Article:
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Re: put library <body> at top-level

This page is part of the web mail archives of SRFI 83 from before July 7th, 2015. The new archives for SRFI 83 contain all messages, not just those from before July 7th, 2015.

Jens Axel Søgaard wrote:
>  Per Bothner wrote:
>> Tony Garnock-Jones wrote:
>>> - sometimes many small libraries are best expressed in a single file,
>> I think this is fairly rare, and not a very important use case.
>> If they're small, why should they be separate libraries?
>  From a philosphical viewpoint:
>   Since libraries in the context of this srfi is new "languages",
>   a small library is needed to specify a language that differ
>   only slightly from an existing language.
>  From a practical viewpoint:
>   During initial development, it is very practical to have
>   all code in a single file, divided into seperate libraries.
>   When the size of the code grows, it becomes practical
>   to put the libraries in seperate files.
>   Since "wrapper" libraries are common (for, say, renaming a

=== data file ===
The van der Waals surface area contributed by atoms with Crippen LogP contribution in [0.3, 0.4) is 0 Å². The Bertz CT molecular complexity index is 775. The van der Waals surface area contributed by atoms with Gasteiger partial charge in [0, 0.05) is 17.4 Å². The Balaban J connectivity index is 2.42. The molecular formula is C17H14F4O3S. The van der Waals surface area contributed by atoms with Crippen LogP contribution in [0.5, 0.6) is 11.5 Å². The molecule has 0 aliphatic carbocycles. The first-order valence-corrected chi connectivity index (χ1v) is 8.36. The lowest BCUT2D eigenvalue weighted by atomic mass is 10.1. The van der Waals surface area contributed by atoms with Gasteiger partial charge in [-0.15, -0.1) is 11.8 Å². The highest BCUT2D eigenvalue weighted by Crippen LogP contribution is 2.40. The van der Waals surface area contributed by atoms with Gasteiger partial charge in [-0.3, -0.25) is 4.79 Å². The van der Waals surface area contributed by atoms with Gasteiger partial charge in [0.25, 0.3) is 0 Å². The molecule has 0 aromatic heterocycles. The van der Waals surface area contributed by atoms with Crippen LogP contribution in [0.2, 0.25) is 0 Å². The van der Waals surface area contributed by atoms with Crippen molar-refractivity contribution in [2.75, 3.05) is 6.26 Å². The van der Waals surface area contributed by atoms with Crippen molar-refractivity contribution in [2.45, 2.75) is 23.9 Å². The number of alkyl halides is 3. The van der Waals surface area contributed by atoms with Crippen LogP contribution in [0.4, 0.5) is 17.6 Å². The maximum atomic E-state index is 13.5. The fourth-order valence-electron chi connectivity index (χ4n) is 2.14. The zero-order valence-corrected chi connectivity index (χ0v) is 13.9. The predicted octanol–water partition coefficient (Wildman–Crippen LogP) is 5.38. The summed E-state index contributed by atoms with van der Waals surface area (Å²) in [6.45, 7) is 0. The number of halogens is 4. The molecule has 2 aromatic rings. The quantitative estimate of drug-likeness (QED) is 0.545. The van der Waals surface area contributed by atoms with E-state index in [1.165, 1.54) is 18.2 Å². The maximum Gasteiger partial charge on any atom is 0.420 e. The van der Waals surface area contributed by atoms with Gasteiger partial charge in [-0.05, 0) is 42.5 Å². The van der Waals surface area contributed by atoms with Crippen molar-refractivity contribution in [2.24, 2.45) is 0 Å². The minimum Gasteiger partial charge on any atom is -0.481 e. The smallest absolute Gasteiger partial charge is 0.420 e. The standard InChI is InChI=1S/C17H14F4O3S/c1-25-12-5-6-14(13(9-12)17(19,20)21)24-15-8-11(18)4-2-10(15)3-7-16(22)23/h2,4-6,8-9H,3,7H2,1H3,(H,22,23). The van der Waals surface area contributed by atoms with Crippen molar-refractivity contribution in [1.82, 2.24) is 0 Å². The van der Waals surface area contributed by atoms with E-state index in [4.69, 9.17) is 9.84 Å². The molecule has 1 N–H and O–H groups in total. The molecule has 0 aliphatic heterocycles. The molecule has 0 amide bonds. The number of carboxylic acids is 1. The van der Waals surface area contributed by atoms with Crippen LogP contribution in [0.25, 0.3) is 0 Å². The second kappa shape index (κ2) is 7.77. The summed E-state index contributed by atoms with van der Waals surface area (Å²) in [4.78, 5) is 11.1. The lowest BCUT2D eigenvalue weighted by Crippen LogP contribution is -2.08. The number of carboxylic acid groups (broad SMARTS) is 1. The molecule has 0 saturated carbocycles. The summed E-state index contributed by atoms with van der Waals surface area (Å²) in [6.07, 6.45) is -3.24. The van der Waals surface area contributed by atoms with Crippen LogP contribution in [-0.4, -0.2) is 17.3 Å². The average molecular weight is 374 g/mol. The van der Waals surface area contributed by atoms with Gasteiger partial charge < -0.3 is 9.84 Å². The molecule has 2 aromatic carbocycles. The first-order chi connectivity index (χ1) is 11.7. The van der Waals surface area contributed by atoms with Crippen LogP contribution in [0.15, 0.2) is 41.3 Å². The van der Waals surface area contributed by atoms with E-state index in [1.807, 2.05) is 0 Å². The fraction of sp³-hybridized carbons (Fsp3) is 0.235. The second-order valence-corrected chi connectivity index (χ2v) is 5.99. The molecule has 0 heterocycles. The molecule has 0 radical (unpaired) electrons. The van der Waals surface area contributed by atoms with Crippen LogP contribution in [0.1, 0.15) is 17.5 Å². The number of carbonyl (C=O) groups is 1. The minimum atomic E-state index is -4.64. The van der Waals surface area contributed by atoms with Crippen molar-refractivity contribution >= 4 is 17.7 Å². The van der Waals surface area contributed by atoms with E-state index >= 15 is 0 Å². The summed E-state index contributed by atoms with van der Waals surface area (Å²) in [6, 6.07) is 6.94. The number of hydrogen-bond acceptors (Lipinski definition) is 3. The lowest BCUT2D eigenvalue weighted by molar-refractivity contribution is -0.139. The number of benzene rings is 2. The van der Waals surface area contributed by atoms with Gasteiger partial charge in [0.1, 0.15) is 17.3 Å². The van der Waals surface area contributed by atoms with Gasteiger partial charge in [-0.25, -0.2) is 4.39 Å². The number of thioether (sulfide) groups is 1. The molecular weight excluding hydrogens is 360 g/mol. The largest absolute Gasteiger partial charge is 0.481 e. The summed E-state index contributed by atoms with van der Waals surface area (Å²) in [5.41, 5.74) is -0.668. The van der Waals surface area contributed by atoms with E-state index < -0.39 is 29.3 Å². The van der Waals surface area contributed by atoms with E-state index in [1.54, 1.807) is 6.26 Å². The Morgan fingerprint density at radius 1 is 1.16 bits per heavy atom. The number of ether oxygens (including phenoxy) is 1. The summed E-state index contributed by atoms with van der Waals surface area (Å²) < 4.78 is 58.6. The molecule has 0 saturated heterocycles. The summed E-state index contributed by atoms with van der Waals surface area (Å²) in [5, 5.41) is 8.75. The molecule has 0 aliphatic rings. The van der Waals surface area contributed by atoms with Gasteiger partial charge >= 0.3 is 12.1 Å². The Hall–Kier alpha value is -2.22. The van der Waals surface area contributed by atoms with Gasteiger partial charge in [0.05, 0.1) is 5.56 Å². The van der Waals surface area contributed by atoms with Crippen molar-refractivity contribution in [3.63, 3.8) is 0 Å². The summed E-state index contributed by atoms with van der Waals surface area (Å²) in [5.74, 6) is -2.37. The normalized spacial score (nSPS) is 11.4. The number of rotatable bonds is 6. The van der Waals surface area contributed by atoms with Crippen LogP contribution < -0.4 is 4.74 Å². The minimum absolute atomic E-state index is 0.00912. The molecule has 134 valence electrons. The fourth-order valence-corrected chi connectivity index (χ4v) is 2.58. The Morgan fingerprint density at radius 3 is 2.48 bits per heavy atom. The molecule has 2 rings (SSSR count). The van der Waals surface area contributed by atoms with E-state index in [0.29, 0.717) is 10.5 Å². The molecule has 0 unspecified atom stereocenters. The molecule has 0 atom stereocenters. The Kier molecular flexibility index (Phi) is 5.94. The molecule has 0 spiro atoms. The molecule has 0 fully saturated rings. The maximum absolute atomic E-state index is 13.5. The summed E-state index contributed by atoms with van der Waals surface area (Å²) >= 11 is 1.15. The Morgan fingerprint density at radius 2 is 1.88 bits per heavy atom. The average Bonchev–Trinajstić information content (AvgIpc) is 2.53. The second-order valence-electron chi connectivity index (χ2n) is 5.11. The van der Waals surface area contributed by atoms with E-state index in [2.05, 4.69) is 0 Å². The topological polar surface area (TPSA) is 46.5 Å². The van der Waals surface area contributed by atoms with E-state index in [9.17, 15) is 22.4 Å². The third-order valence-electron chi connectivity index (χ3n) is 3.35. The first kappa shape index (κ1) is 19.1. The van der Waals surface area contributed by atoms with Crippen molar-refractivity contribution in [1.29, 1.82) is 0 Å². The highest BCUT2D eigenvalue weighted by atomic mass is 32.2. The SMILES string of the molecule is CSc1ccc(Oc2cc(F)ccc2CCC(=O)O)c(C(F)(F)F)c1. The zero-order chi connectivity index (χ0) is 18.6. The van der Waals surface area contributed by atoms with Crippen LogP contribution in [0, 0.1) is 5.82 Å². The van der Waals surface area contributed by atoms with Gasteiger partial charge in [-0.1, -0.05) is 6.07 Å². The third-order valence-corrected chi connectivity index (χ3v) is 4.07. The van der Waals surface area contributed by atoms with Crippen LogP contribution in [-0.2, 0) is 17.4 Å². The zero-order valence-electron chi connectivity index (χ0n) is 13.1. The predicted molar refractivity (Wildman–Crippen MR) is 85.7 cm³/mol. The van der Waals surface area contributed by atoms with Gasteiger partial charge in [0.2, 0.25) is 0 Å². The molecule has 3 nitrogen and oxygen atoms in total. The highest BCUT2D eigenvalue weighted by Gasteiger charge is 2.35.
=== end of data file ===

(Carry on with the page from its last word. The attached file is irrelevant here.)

>   function, restricting the exports, adding error checks etc),
>   small libraries occur often and should be easy to write and
>   test.

Clearly there is no loss of functionality in requiring each library
to be in a separate file (as long we can't nest libraries).

So allowing multiple small libraries is question of convenience in
some cases.  You have to balance this against other factors of
convenience.  The main factor is how the implementation and the
user can *find* a library.  If library-name == URI, then
finding and installing libraries is very easy for both computers
and humans.  If a "file" contains multiple libraries then a
more complicated mechanism must be used.

The specification seems to require some kind of active "install"
concept, to install a file containing a collection of libraries
into a "database" before the library can be imported.  If
instead we have library-name == URI, then "installing" a library
is a more passive concept of just making it in its proper location
in the search-path.

There are other convenience factors, such as the syntactic issue
of having definition in a library <body> not be nested, which
makes it easier to move existig code into libraries.
	--Per Bothner
per@xxxxxxxxxxx   http://per.bothner.com/